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Dunlop's Really Useful Guide to Tire Maintenance


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This is a simple guide giving practical hints and tips to getting the most out of the tires on your airplane or helicopter.

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Dunlop's Really Useful Guide to Tire Maintenance

  2. 2. All items on commercial airliners suffer wear and tear. Tyres are no different. There is no way to stop a tyre wearing but there are practical things that airplane operators can do to increase their service life. Thisreallyusefulguideintroducesapractical perspective to tyre wear which is intended to help aircraft operators, maintenance staff and purchasers to understand a little more about this critical component. • General Information • When and How Tyres Wear • Identifying Wear Profiles • Suggestions for Reducing Wear Really Useful Guide to Optimising Tyre Service Life In This Guide
  3. 3. An aircraft tyre is a pressure vessel. Its role is to hold the gas that supports the load of the aircraft. No other tyre has to deal with such high loads and such high speeds as an airplane tyre. For the purpose of this guide, we can consider the tyres as being made up of three principle elements, the tread, the beads and the casing. This guide focuses on the tread and the casing. General Information Terms used in this Guide: Tread The part of the tyre in contact with the ground. Designed to resist abrasion. Circumferential grooves displace water. Bead Metal wire used to anchor the tyre to the wheel and anchor the casing plies. Shown in image one and two as blue circles. Casing For the purpose of this guide the casing is considered as everything else that makes a tyre. It is principally comprised of fabric cords (ply cords) encapsulated inside a rubber sheet (known as a ply) and a number of other components combined during final assembly. Multiple plies are combined to form a pocket. The ply cords provide strength. The angle of the cords determine if the tire is considered bias or radial. Tread Life This refers to the landings per tread - the metric with which operators are most concerned. Casing Life This refers to the number of tread lives (retreads) that a casing can have relative to its design goal or total fatigue life. FOD Acronym for Foreign Object Damage. This is a significant cause of premature tyre removal. FOD is not specifically discussed in this guide. Beads Tread Plies Beads Tread Plies Images one and two depict a rough representation of an aircraft tyre with no load and an aircraft tyre with load. Images three and four show the components of the tyre - the bit that nobody sees - under the black. For more details see DM1172. Unloaded Tyre (Image 1) Bias Tyre (Image 3) Radial Tyre (Image 4)Loaded Tyre Showing Deflection (Image 2) The full load and high speed is applied in a fraction of a second during landing. During take off, the speed builds and the aircraft is typically heavier than it is when it lands.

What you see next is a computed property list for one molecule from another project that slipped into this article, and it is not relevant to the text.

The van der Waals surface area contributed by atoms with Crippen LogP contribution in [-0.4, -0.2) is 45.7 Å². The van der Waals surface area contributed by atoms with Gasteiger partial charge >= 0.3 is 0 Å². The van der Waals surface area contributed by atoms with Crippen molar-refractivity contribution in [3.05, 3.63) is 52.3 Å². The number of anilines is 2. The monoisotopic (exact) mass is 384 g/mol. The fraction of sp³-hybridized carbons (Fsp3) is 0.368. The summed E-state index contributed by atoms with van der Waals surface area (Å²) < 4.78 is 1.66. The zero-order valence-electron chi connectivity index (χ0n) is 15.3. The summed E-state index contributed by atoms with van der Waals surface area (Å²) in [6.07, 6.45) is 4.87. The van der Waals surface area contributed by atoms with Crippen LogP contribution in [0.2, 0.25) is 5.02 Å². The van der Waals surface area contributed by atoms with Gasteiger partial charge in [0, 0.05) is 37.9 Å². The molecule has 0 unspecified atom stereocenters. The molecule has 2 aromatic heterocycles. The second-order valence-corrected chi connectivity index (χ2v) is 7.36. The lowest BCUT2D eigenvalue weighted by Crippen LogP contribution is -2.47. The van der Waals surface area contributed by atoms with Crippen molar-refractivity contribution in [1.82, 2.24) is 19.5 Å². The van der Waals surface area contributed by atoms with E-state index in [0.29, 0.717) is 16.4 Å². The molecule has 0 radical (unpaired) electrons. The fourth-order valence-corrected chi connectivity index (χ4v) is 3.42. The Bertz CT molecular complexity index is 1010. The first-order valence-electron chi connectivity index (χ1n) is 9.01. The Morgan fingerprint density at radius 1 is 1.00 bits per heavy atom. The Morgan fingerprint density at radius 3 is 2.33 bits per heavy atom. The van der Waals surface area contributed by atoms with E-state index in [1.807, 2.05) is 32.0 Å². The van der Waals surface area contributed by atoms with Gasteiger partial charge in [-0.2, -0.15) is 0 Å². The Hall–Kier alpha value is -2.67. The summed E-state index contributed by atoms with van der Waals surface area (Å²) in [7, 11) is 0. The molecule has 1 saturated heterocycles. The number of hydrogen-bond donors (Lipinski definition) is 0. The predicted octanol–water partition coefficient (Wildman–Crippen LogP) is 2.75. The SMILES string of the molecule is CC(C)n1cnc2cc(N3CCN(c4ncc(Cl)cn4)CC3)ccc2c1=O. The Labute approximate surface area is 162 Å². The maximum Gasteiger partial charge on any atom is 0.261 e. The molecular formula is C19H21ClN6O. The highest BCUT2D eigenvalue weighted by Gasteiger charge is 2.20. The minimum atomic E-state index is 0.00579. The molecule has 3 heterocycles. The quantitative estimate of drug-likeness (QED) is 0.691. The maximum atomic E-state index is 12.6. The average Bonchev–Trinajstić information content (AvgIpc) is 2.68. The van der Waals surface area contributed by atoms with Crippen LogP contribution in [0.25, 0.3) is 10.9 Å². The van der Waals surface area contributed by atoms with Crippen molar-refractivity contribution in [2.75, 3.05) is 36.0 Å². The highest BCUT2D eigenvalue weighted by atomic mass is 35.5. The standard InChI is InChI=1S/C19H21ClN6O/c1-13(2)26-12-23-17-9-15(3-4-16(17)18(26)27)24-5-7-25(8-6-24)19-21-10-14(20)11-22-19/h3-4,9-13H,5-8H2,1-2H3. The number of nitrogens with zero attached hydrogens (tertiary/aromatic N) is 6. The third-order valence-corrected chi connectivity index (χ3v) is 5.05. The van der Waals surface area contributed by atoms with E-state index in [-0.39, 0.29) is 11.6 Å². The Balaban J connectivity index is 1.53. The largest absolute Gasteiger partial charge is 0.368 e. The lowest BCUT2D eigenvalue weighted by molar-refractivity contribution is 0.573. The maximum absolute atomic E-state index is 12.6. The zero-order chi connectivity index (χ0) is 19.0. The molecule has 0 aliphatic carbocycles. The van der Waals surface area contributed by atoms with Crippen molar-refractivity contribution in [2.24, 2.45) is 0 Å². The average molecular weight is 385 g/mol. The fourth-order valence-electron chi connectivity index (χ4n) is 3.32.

4. 4. When Tyres Wear Landing. A puff of smoke; the screech of tortured rubber. It’s always dramatic. But that’s not where most of the wear occurs. The graphic below gives a rough indication of when, in the life-cycle, a tyre wears. For both casing and tread wear, heat is one of the most significant causes of wear. Local factors and operating conditions or practices will determine the precise ratio between the various stages of the life-cycle. Rolling/ Accelerating ~20% Flying 0%! Landing ~15% Braking ~ 65%